The exploration phase ends either when (a) all players have placed all of their pieces or (b) all of the resources on the board are taken.  At that point, the first round of scoring is triggered. Scoring has a point-salad feel. First, players earn 10 or 20 points if they are on 7 or 8 islands, respectively.  Second, they earn 5 points per island in their longest chain of continuously-placed pieces. Third, each of the 8 islands is scored for majorities, with players earning 6 to 10 points for having the most.  Next, resources are scored. The game has four in game resources – bamboo, coconuts, precious stones, and water – and a set of 2, 3, or 4 of one kind is worth 5, 10, or 20 points, respectively. Having a set of all four kinds is worth 10 points.  Finally, some of the resource spaces are filled with statues, which don’t count for any of the combinations above but they are worth 4 points each.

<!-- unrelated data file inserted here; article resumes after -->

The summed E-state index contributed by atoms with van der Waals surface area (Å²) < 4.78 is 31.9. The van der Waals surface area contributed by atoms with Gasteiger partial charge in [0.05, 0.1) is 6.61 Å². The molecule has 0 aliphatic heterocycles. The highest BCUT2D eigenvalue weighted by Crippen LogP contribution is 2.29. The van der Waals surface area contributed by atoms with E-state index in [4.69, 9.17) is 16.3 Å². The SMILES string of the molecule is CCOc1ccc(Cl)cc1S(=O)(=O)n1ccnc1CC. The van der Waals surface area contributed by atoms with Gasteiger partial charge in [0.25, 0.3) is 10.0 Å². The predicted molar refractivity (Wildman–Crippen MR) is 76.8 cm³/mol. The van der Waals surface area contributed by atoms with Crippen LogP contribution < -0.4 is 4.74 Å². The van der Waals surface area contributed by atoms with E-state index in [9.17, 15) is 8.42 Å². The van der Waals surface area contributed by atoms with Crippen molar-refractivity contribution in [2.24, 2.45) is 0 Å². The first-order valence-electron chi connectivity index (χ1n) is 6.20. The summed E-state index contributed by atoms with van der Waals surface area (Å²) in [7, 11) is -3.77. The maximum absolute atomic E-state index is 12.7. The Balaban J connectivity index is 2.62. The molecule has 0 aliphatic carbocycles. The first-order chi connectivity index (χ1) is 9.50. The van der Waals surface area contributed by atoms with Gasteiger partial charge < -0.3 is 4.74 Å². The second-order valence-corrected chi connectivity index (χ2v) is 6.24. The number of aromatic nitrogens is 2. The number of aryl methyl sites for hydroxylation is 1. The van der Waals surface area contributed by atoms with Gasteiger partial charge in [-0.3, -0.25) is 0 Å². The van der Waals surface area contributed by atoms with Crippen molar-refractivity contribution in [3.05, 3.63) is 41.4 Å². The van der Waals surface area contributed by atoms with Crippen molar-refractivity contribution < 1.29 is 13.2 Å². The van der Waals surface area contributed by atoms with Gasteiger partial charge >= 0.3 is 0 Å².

After the first scoring, the settlement phase begins.  All pieces except the villages are removed and the resources are put out again randomly. During this phase, players can only place next to their villages or an already placed piece.  In other words, during the exploration phase, players need to have strategically placed their villages to set them up for the settlement phase.  

Like the exploration phase, the settlement phase ends when all pieces are placed or all resources are exhausted.  At that point, another scoring is triggered, and the second scoring mechanic is identical to the first. The scores are tallied, and the highest score wins. 

The game is easy to learn and a rules explanation takes only a few minutes.  The rulebook is a mere four pages. I’m disappointed that the publisher did not include scoring player aids – given the “point salad” nature of scoring they would have been nice – but there is a thick pad of score sheets that can be handed out as reminders.